|Ranking Member of the House Oversight Committee|
June 29, 2020
|Member of the U.S. House of Representatives|
from Kentucky's 1st district
November 8, 2016
|Agriculture Commissioner of Kentucky|
January 2, 2012 - January 4, 2016
|Member of the Kentucky House of Representatives|
from the 53rd district
January 2001 - January 2, 2012
James Richardson Comer Jr.
August 19, 1972
Carthage, Tennessee, U.S.
Tamara Jo Comer
|Education||Western Kentucky University (BS)|
James Richardson Comer Jr. (born August 19, 1972) is an American politician from the Commonwealth of Kentucky who currently represents the state's 1st congressional district in the United States House of Representatives. He previously served as the Agriculture Commissioner of Kentucky from 2012 to 2016 and in the Kentucky House of Representatives from 2000 to 2012.
Comer unsuccessfully sought the Republican nomination for Governor of Kentucky in the 2015 election. A year later, he successfully sought the Republican nomination for Kentucky's 1st congressional district to succeed fellow Republican Ed Whitfield. On November 8, 2016, Comer won both a full term to the seat for the next Congress and also a special election which allowed him to serve the remainder of Whitfield's term.
Comer is a native of Carthage, Tennessee. He received a bachelor's degree in agriculture from Western Kentucky University in 1993. In college, he served as President of the Kentucky Future Farmers of America. After college, he started James Comer, Jr. Farms, a 2,300 acres (950 ha) farm with his family, and he is also co-owner of Comer Land & Cattle Co. He also served as a director of the South Central Bank for twelve years. He served as President of the Monroe County Chamber of Commerce from 1999 to 2000.
In 2011, Comer ran for the position of Agriculture Commissioner; the incumbent, Richie Farmer, was term limited. In the election, Comer was the only Republican to win election to a statewide executive office, and worked with a team of Democratic officials and under a Democratic Governor. Comer had the highest percentage of the vote of any candidate on the ballot. He raised $606,766 while his opponent raised $204,287. He took office on January 2012 and one of his first actions in office was teaming up with Democratic Auditor Adam Edelen to investigate his Republican predecessor's ethical issues while in office.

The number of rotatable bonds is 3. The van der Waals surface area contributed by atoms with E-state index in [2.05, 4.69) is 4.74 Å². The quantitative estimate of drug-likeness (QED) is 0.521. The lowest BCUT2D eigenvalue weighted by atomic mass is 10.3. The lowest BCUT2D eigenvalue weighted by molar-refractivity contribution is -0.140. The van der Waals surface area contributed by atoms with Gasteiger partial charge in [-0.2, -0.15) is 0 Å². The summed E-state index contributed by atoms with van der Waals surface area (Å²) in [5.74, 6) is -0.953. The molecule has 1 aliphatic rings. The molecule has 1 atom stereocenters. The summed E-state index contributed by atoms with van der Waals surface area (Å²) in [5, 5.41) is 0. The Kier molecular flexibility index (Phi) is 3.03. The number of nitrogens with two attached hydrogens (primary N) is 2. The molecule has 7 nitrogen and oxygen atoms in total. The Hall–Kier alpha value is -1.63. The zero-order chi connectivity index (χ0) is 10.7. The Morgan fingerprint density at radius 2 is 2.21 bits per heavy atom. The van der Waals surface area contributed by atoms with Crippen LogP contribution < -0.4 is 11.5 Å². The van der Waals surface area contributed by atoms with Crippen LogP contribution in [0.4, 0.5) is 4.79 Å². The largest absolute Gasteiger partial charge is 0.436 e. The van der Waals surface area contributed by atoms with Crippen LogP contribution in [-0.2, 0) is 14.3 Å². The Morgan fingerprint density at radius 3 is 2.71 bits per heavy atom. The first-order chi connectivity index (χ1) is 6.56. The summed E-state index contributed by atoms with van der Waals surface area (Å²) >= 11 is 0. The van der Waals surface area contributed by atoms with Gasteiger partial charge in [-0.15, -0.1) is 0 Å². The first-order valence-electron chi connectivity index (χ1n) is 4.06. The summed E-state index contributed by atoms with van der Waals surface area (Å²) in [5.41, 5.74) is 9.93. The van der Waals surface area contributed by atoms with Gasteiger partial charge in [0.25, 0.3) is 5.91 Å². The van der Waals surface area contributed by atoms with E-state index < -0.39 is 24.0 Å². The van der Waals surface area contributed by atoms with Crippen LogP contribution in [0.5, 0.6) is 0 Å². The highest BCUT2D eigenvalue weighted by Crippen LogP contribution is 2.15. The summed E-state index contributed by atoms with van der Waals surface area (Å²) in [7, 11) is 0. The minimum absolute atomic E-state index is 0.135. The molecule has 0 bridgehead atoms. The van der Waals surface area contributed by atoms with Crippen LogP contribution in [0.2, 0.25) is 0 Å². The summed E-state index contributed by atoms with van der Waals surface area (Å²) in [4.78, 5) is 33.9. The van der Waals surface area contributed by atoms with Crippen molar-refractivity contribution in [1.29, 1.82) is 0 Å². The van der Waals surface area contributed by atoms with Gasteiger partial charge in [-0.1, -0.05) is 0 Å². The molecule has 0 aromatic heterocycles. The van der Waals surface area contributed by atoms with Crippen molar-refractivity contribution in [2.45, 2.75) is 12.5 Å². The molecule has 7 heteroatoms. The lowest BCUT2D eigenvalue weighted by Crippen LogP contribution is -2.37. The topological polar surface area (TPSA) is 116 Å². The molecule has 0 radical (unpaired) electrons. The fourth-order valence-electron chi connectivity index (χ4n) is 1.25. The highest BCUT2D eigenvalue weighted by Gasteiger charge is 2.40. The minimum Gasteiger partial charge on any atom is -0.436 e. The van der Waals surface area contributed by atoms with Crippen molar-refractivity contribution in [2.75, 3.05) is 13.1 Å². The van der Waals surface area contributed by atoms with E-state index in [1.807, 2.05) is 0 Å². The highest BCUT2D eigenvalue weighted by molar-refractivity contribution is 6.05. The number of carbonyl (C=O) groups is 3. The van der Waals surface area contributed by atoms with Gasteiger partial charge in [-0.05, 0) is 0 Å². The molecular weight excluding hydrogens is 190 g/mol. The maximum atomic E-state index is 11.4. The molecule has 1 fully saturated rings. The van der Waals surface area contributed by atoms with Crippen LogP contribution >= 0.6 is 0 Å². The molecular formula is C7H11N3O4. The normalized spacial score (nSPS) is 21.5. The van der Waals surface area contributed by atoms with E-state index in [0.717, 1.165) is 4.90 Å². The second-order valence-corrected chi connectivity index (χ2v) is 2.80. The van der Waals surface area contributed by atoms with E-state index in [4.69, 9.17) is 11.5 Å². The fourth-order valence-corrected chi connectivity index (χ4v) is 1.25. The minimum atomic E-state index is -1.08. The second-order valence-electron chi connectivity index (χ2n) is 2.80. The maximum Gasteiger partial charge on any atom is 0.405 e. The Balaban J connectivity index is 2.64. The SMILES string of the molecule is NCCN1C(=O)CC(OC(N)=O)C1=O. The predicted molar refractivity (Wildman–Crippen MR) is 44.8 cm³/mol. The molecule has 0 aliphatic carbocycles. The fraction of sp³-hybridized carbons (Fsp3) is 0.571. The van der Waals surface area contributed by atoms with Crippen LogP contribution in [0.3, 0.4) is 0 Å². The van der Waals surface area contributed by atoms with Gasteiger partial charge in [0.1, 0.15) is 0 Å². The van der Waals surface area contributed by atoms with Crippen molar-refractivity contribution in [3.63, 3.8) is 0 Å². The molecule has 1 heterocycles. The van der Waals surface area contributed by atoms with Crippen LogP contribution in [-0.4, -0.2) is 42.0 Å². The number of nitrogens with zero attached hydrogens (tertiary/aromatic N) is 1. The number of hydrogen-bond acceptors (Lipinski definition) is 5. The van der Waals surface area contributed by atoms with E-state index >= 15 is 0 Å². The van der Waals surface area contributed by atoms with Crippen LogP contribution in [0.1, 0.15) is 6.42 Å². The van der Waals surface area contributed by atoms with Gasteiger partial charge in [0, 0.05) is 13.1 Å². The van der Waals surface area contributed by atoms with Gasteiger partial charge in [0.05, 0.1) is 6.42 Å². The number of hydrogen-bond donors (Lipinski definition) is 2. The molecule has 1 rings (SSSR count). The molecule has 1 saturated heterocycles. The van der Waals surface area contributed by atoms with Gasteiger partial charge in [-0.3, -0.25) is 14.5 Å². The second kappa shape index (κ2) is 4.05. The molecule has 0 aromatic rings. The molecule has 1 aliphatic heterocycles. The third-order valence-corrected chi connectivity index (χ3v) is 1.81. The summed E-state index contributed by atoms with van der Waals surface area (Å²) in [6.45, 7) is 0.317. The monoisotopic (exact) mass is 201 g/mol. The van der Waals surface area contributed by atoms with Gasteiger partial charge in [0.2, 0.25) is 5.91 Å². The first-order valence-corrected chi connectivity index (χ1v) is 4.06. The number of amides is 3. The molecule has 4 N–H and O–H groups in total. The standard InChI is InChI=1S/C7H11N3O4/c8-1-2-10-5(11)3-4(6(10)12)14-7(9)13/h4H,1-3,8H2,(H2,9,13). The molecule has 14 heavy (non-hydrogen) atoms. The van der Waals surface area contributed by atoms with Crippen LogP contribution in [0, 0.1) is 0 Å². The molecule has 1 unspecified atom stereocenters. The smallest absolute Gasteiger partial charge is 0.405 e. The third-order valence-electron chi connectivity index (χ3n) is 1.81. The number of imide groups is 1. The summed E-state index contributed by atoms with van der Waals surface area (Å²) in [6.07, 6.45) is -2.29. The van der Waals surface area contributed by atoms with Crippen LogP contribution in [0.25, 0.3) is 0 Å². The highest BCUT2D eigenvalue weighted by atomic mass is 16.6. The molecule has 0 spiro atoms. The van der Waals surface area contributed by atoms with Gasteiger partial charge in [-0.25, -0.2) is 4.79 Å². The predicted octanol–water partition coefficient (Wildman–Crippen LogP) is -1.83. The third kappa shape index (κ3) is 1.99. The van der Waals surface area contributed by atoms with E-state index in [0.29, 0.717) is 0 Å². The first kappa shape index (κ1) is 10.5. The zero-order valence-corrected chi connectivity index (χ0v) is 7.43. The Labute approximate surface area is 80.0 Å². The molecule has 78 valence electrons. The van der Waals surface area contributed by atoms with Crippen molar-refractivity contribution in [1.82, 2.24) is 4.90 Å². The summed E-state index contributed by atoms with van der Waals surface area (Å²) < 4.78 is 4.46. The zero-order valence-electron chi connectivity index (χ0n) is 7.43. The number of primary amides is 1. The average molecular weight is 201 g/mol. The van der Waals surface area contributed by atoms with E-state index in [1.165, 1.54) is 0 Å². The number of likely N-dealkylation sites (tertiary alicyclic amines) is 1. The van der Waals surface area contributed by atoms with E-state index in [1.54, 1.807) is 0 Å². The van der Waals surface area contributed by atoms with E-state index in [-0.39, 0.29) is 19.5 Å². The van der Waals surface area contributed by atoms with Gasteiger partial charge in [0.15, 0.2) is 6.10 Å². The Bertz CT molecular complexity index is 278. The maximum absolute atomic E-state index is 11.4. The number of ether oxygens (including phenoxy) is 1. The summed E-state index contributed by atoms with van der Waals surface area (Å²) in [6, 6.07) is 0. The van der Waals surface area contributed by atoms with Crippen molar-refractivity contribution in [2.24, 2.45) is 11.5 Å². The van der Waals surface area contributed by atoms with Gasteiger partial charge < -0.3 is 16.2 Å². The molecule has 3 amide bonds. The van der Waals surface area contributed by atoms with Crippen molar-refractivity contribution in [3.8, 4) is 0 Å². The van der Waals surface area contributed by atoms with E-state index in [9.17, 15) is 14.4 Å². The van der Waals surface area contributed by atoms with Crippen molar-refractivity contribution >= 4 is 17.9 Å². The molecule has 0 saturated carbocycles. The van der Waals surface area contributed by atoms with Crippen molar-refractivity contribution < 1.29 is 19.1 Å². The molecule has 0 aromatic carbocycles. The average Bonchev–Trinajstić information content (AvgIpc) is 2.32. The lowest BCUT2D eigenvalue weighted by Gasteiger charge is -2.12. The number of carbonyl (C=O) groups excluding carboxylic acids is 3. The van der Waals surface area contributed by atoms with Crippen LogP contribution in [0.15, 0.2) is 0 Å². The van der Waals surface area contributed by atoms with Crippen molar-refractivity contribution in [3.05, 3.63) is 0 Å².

That year Comer became the chairman of the Kentucky Industrial Hemp Commission, and shortly after taking office, Comer labeled the legalization of industrialized hemp as his top priority, and was "instrumental in getting the hemp industry up and running," including the founding of several pilot programs in an effort to restart the industrial hemp industry of Kentucky. His efforts also included filing suit against the DEA, which resulted in the DEA allowing hemp seeds to be delivered to farmers in Kentucky for the first new crops. Between 2014 and 2015 the hemp crops of Kentucky grew from 33 to 1700 acres. Comer also advocated for national hemp deregulation in Washington DC.
On August 2, 2014, during the annual Fancy Farm picnic, Comer announced he would seek the Republican nomination for Governor of Kentucky in the 2015 election. His running mate was State Senator Christian McDaniel. Comer was 83 votes behind businessman Matt Bevin in the May 19, 2015 primary election. The Associated Press, referring to the race a "virtual tie", did not call the race in favor of either candidate. In addition, Comer had refused to concede and stated that he would ask for a recanvass. The request for recanvass was filed with the Kentucky Secretary of State's office on May 20, 2015 with Secretary of State Alison Lundergan Grimes ordering the recanvass to occur at 9:00 a.m. local time on Thursday, May 28, 2015. Upon completion of the recanvass, Grimes announced that Bevin remained 83 votes ahead of Comer. Grimes also stated that should Comer want a full recount, it would require a court order from the Franklin Circuit Court. On May 29, Comer announced he would not request a recount and conceded the nomination to Bevin.
In 2016 Comer entered the Republican primary election for the first congressional district of Kentucky against two other competitors. Prior to the primary, he was endorsed by both the National Rifle Association and the US Chamber of Commerce. In the end he won the primary with 60.6% of the vote. Comer was elected to the United States House of Representatives in Kentucky's District 1 with 72.6% of the vote, defeating his Democratic opponent Samuel L. Gaskins. Voters voted separately both for who would fill the unexpired term of predecessor Ed Whitfield from the date of the election forward, as well as who would fill the seat for the upcoming 2017-19 term, and Comer won both elections.